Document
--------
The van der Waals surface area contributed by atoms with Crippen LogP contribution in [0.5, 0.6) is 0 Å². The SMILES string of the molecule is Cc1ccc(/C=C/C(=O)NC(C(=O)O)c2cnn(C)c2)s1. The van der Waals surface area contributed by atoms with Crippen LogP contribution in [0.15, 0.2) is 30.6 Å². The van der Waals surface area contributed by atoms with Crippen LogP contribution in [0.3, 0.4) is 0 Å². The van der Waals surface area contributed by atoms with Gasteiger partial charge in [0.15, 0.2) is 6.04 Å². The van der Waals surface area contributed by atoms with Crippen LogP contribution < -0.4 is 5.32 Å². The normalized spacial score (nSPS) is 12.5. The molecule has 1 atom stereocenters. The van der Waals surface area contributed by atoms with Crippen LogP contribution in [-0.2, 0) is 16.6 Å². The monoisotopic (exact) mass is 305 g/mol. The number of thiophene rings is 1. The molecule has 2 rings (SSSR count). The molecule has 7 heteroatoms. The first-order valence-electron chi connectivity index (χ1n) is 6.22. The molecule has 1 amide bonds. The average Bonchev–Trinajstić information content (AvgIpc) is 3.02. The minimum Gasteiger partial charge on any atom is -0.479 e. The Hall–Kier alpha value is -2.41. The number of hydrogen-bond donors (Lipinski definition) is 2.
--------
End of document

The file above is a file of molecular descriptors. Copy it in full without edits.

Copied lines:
The van der Waals surface area contributed by atoms with Crippen LogP contribution in [0.5, 0.6) is 0 Å². The SMILES string of the molecule is Cc1ccc(/C=C/C(=O)NC(C(=O)O)c2cnn(C)c2)s1. The van der Waals surface area contributed by atoms with Crippen LogP contribution in [0.15, 0.2) is 30.6 Å². The van der Waals surface area contributed by atoms with Crippen LogP contribution in [0.3, 0.4) is 0 Å². The van der Waals surface area contributed by atoms with Gasteiger partial charge in [0.15, 0.2) is 6.04 Å². The van der Waals surface area contributed by atoms with Crippen LogP contribution < -0.4 is 5.32 Å². The normalized spacial score (nSPS) is 12.5. The molecule has 1 atom stereocenters. The van der Waals surface area contributed by atoms with Crippen LogP contribution in [-0.2, 0) is 16.6 Å². The monoisotopic (exact) mass is 305 g/mol. The number of thiophene rings is 1. The molecule has 2 rings (SSSR count). The molecule has 7 heteroatoms. The first-order valence-electron chi connectivity index (χ1n) is 6.22. The molecule has 1 amide bonds. The average Bonchev–Trinajstić information content (AvgIpc) is 3.02. The minimum Gasteiger partial charge on any atom is -0.479 e. The Hall–Kier alpha value is -2.41. The number of hydrogen-bond donors (Lipinski definition) is 2.